OpenLightGroup Blog


Blogs from

Crossing Silverlight Objects


Live Example:

This is actually a failed experiment. The theory was that XAMl contains all the visual elements you need to “cross” two Silverlight objects to create child objects that resemble the parents.

I am sure this is possible, but after some hours into the project, I realized that it would require a lot more work than I was prepared to give to it. One of the challenges I ran into was is crossing complex objects made up of multiple Panels. This required traversing the XAML element tree (this is easy enough) and crossing objects in their relative places in the tree (this is HARD when the two objects do not match up exactly in their composition).

However, a failed experiment is no reason to let code go to waste!

Along the way I learned some things:

  • How to display XAML elements in a drop down
  • How to zoom in on elements using a Viewbox and a ScrollViewer

Display Silverlight Objects in a drop down


Displaying text in a drop down is simple, but with Silverlight you can put any object into a drop down, so cool!


I structured my project to create the Orbs in the Population.cs class, format them in the PopulationView.cs class, and display them in the dropdown in the MainPage.xaml page.

The MODEL: The Population.cs class:

public List GetPopulation()
    List colPopulation = 
        new List();
    colPopulation.Add(new agOrbOne());
    colPopulation.Add(new agOrbTwo());
    colPopulation.Add(new agOrbThree());
    return colPopulation;

The VIEW MODEL: the PopulationView.cs class:

// This View is consumed by the UI
public class PopulationView
private List _ParentOneDropDown;
private List _ParentTwoDropDown;
#region ParentOneDropDown
public List ParentOneDropDown
        if (_ParentOneDropDown == null)
            // Load the Parent objects into the View
            Population objPopulation = new Population();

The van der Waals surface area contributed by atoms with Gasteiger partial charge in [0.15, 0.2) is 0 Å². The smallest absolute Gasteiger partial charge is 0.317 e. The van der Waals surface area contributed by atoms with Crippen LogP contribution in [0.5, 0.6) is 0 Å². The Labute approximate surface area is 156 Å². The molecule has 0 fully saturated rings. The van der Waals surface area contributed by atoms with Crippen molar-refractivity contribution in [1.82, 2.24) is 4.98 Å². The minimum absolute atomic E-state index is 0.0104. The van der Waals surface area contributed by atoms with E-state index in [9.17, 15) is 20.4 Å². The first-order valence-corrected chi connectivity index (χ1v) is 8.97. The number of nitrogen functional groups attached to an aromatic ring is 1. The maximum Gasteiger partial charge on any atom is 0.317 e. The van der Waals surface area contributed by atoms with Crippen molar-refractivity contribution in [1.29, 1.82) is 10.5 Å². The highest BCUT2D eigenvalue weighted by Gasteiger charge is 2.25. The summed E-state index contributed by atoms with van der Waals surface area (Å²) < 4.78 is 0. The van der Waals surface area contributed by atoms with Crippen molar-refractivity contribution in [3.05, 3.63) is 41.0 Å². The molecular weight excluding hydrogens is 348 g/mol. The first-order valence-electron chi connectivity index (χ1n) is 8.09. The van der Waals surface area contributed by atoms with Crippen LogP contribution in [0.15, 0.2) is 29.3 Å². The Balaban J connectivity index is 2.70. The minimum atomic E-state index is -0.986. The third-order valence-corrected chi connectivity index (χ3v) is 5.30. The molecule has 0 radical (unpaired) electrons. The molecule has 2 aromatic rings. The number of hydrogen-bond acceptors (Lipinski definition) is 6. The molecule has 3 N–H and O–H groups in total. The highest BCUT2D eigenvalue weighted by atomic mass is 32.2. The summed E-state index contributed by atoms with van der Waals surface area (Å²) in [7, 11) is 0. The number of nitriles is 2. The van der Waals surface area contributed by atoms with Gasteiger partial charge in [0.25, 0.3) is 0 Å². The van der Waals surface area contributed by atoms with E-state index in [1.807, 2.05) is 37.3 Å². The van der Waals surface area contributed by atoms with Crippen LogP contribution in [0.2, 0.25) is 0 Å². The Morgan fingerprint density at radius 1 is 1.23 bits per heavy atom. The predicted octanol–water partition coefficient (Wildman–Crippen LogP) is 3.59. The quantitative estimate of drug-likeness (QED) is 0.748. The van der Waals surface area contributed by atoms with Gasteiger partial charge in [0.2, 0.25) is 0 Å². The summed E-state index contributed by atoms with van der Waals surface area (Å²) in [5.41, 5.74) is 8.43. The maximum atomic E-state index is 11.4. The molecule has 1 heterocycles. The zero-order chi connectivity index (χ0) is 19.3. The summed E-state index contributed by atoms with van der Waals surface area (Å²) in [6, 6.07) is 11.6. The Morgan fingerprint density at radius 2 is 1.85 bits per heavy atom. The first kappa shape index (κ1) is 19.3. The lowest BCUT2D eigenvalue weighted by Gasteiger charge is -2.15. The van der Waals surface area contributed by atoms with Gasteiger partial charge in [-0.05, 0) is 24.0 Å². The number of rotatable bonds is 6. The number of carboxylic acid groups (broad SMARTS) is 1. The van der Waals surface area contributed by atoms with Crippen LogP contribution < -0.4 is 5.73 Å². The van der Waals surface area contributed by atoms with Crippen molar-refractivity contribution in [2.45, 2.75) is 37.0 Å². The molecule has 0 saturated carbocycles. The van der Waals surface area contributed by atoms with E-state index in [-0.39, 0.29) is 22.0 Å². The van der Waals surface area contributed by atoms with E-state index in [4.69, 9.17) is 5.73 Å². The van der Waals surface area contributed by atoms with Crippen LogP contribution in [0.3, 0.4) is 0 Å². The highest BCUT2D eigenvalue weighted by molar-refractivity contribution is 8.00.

_ParentOneDropDown = objPopulation.GetPopulation();
        return _ParentOneDropDown;

The VIEW: the MainPage.xaml page:

    <local:PopulationView />
<ComboBox x:Name="ParentOneComboBox" Height="26"
ItemsSource="{Binding ParentOneDropDown, Mode=OneWay}"
Margin="0,27,0,0" VerticalAlignment="Top" />



The thing that I find so cool about using binding rather than filling the drop down programmatically, is that in Microsoft Expression Blend, you can right-click on the drop down and select Expand ComboBox and it will display the elements right in the designer.

Zooming in on Silverlight Elements


I wanted to allow the user to zoom in on the objects. This is easy enough using the ViewBox control that is contained in the Silverlight Controls Toolkit (for Silverlight 3.0 and below. it is contained in the core for Silverlight4)

To use the ViewBox, you put an element in the ViewBox and set the Width and Height properties on the ViewBox. The element inside the ViewBox will zoom in and out. I added a slider and bound the Width and Height to the slider. I placed the whole thing in a ScrollViewer so that scroll bars will appear when zoomed in.

Here is the XAML (note the Orb is placed in the ViewBox programmatically so it is not in the XAML. Hmm I now realize that I should have used binding instead):

<ScrollViewer x:Name="ParentOneScrollViewer" 
    <StackPanel x:Name="ParentOneStackPanel" Orientation="Vertical">    
        Width="{Binding Value, ElementName=ParentOneHorizontalSlider, Mode=OneWay}"
        Height="{Binding Value, ElementName=ParentOneHorizontalSlider, Mode=OneWay}"
Height="18" Maximum="500" Value="170" 


Silverlight Genetics?

So yeah, if you look at the actual cross you will scratch your head and think, huh, what was he thinking? I actually have other versions of this code that actually calculate a cross of objects of any type not just an Orb composed of three elements. However, when I started to match up elements composed of multiple Panels I simply ran out of time for the project and made a “simple cross” for this code example.

Get Microsoft Silverlight

Download the code here:

Comments are closed.